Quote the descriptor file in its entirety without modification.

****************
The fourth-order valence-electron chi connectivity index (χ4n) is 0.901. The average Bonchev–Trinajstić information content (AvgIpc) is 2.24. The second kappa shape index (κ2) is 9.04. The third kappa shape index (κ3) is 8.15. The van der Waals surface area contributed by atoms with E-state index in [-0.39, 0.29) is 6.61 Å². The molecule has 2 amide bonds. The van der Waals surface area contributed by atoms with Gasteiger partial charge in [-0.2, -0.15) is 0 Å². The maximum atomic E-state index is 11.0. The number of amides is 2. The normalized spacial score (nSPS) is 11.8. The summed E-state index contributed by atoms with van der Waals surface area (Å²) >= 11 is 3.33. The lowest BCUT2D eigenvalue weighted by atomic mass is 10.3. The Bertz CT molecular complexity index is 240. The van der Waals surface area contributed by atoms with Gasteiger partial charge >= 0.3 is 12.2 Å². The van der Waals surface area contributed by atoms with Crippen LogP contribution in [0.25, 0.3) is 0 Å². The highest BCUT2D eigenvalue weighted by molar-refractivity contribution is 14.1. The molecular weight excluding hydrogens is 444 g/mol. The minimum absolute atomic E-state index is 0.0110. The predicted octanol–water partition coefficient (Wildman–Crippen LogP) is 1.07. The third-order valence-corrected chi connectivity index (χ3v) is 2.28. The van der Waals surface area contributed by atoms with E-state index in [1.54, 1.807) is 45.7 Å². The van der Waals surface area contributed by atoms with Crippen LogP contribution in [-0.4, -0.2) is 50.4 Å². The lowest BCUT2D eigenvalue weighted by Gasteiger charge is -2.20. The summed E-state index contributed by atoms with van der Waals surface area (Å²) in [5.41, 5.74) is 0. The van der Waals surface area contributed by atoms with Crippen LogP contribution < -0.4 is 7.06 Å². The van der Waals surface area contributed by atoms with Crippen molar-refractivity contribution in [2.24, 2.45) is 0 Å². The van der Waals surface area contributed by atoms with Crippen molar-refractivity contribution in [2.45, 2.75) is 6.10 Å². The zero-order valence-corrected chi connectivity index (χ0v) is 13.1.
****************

The fourth-order valence-electron chi connectivity index (χ4n) is 0.901. The average Bonchev–Trinajstić information content (AvgIpc) is 2.24. The second kappa shape index (κ2) is 9.04. The third kappa shape index (κ3) is 8.15. The van der Waals surface area contributed by atoms with E-state index in [-0.39, 0.29) is 6.61 Å². The molecule has 2 amide bonds. The van der Waals surface area contributed by atoms with Gasteiger partial charge in [-0.2, -0.15) is 0 Å². The maximum atomic E-state index is 11.0. The number of amides is 2. The normalized spacial score (nSPS) is 11.8. The summed E-state index contributed by atoms with van der Waals surface area (Å²) >= 11 is 3.33. The lowest BCUT2D eigenvalue weighted by atomic mass is 10.3. The Bertz CT molecular complexity index is 240. The van der Waals surface area contributed by atoms with Gasteiger partial charge >= 0.3 is 12.2 Å². The van der Waals surface area contributed by atoms with Crippen LogP contribution in [0.25, 0.3) is 0 Å². The highest BCUT2D eigenvalue weighted by molar-refractivity contribution is 14.1. The molecular weight excluding hydrogens is 444 g/mol. The minimum absolute atomic E-state index is 0.0110. The predicted octanol–water partition coefficient (Wildman–Crippen LogP) is 1.07. The third-order valence-corrected chi connectivity index (χ3v) is 2.28. The van der Waals surface area contributed by atoms with E-state index in [1.54, 1.807) is 45.7 Å². The van der Waals surface area contributed by atoms with Crippen LogP contribution in [-0.4, -0.2) is 50.4 Å². The lowest BCUT2D eigenvalue weighted by Gasteiger charge is -2.20. The summed E-state index contributed by atoms with van der Waals surface area (Å²) in [5.41, 5.74) is 0. The van der Waals surface area contributed by atoms with Crippen LogP contribution < -0.4 is 7.06 Å². The van der Waals surface area contributed by atoms with Crippen molar-refractivity contribution in [2.24, 2.45) is 0 Å². The van der Waals surface area contributed by atoms with Crippen molar-refractivity contribution in [2.45, 2.75) is 6.10 Å². The zero-order valence-corrected chi connectivity index (χ0v) is 13.1.